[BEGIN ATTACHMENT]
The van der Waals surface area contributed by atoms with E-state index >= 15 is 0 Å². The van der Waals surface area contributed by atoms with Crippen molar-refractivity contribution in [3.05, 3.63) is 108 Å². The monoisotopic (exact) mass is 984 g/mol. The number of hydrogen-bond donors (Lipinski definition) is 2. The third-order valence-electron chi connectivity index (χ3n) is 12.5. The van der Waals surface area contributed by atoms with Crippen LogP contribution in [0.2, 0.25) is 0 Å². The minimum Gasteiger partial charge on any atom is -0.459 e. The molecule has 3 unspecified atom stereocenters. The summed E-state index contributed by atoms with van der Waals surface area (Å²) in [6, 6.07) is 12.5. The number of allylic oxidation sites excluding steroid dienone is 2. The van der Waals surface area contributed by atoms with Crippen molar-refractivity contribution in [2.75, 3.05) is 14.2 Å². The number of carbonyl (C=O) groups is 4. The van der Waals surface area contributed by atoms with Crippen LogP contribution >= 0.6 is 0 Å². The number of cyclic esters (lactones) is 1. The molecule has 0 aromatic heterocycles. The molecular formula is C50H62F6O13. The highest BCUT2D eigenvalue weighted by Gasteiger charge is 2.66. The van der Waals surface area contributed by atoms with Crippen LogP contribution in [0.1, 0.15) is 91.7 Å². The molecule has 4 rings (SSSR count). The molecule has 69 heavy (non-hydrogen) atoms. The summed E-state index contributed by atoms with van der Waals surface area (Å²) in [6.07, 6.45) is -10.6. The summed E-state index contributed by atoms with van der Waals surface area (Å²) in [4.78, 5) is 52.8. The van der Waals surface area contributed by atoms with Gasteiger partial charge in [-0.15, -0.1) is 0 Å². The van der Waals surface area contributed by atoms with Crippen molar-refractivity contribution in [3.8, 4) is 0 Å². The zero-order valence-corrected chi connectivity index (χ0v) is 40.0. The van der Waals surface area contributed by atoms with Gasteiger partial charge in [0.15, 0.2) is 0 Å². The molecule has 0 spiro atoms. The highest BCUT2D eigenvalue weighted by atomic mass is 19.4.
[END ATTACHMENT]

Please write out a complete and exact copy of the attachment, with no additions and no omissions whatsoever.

The van der Waals surface area contributed by atoms with E-state index >= 15 is 0 Å². The van der Waals surface area contributed by atoms with Crippen molar-refractivity contribution in [3.05, 3.63) is 108 Å². The monoisotopic (exact) mass is 984 g/mol. The number of hydrogen-bond donors (Lipinski definition) is 2. The third-order valence-electron chi connectivity index (χ3n) is 12.5. The van der Waals surface area contributed by atoms with Crippen LogP contribution in [0.2, 0.25) is 0 Å². The minimum Gasteiger partial charge on any atom is -0.459 e. The molecule has 3 unspecified atom stereocenters. The summed E-state index contributed by atoms with van der Waals surface area (Å²) in [6, 6.07) is 12.5. The number of allylic oxidation sites excluding steroid dienone is 2. The van der Waals surface area contributed by atoms with Crippen molar-refractivity contribution in [2.75, 3.05) is 14.2 Å². The number of carbonyl (C=O) groups is 4. The van der Waals surface area contributed by atoms with Crippen LogP contribution >= 0.6 is 0 Å². The number of cyclic esters (lactones) is 1. The molecule has 0 aromatic heterocycles. The molecular formula is C50H62F6O13. The highest BCUT2D eigenvalue weighted by Gasteiger charge is 2.66. The van der Waals surface area contributed by atoms with Crippen LogP contribution in [0.1, 0.15) is 91.7 Å². The molecule has 4 rings (SSSR count). The molecule has 69 heavy (non-hydrogen) atoms. The summed E-state index contributed by atoms with van der Waals surface area (Å²) in [6.07, 6.45) is -10.6. The summed E-state index contributed by atoms with van der Waals surface area (Å²) in [4.78, 5) is 52.8. The van der Waals surface area contributed by atoms with Gasteiger partial charge in [-0.15, -0.1) is 0 Å². The van der Waals surface area contributed by atoms with Crippen molar-refractivity contribution in [3.8, 4) is 0 Å². The zero-order valence-corrected chi connectivity index (χ0v) is 40.0. The van der Waals surface area contributed by atoms with Gasteiger partial charge in [0.15, 0.2) is 0 Å². The molecule has 0 spiro atoms. The highest BCUT2D eigenvalue weighted by atomic mass is 19.4.